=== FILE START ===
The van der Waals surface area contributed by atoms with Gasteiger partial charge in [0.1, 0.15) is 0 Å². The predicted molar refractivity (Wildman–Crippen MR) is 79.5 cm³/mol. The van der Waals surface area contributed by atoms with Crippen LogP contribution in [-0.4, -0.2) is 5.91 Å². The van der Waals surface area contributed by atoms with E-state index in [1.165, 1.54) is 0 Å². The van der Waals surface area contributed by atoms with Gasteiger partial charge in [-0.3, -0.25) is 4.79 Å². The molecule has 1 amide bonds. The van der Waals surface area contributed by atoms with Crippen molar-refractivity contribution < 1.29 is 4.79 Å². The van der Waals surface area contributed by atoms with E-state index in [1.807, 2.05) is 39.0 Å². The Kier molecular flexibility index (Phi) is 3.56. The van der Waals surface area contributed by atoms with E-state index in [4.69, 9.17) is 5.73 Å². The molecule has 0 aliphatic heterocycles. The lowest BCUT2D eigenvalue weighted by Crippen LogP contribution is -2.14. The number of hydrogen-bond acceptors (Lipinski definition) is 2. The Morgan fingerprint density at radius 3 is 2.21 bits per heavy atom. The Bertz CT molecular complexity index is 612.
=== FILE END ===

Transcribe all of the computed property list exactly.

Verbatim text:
The van der Waals surface area contributed by atoms with Gasteiger partial charge in [0.1, 0.15) is 0 Å². The predicted molar refractivity (Wildman–Crippen MR) is 79.5 cm³/mol. The van der Waals surface area contributed by atoms with Crippen LogP contribution in [-0.4, -0.2) is 5.91 Å². The van der Waals surface area contributed by atoms with E-state index in [1.165, 1.54) is 0 Å². The van der Waals surface area contributed by atoms with Gasteiger partial charge in [-0.3, -0.25) is 4.79 Å². The molecule has 1 amide bonds. The van der Waals surface area contributed by atoms with Crippen molar-refractivity contribution < 1.29 is 4.79 Å². The van der Waals surface area contributed by atoms with E-state index in [1.807, 2.05) is 39.0 Å². The Kier molecular flexibility index (Phi) is 3.56. The van der Waals surface area contributed by atoms with E-state index in [4.69, 9.17) is 5.73 Å². The molecule has 0 aliphatic heterocycles. The lowest BCUT2D eigenvalue weighted by Crippen LogP contribution is -2.14. The number of hydrogen-bond acceptors (Lipinski definition) is 2. The Morgan fingerprint density at radius 3 is 2.21 bits per heavy atom. The Bertz CT molecular complexity index is 612.